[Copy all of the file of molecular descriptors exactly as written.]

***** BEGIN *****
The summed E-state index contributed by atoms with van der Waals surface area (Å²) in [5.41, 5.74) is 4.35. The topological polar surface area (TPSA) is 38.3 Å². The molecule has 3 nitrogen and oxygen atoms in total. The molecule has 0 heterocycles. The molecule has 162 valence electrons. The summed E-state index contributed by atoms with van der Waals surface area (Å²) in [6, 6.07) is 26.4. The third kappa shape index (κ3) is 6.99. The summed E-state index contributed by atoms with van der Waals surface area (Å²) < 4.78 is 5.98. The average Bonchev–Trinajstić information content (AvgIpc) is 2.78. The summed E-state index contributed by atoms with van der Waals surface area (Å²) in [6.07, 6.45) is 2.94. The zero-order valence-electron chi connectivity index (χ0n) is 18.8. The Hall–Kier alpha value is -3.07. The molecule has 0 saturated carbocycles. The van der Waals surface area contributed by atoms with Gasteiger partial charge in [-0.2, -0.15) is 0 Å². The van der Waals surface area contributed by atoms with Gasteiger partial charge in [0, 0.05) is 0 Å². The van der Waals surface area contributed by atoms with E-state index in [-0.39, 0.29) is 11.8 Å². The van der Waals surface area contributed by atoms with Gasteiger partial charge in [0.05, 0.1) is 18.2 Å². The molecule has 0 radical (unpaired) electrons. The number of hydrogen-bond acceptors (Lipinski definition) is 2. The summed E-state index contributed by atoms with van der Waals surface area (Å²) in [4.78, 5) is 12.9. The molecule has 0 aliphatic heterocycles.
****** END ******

The summed E-state index contributed by atoms with van der Waals surface area (Å²) in [5.41, 5.74) is 4.35. The topological polar surface area (TPSA) is 38.3 Å². The molecule has 3 nitrogen and oxygen atoms in total. The molecule has 0 heterocycles. The molecule has 162 valence electrons. The summed E-state index contributed by atoms with van der Waals surface area (Å²) in [6, 6.07) is 26.4. The third kappa shape index (κ3) is 6.99. The summed E-state index contributed by atoms with van der Waals surface area (Å²) < 4.78 is 5.98. The average Bonchev–Trinajstić information content (AvgIpc) is 2.78. The summed E-state index contributed by atoms with van der Waals surface area (Å²) in [6.07, 6.45) is 2.94. The zero-order valence-electron chi connectivity index (χ0n) is 18.8. The Hall–Kier alpha value is -3.07. The molecule has 0 saturated carbocycles. The van der Waals surface area contributed by atoms with Gasteiger partial charge in [-0.2, -0.15) is 0 Å². The van der Waals surface area contributed by atoms with Gasteiger partial charge in [0, 0.05) is 0 Å². The van der Waals surface area contributed by atoms with E-state index in [-0.39, 0.29) is 11.8 Å². The van der Waals surface area contributed by atoms with Gasteiger partial charge in [0.05, 0.1) is 18.2 Å². The molecule has 0 radical (unpaired) electrons. The number of hydrogen-bond acceptors (Lipinski definition) is 2. The summed E-state index contributed by atoms with van der Waals surface area (Å²) in [4.78, 5) is 12.9. The molecule has 0 aliphatic heterocycles.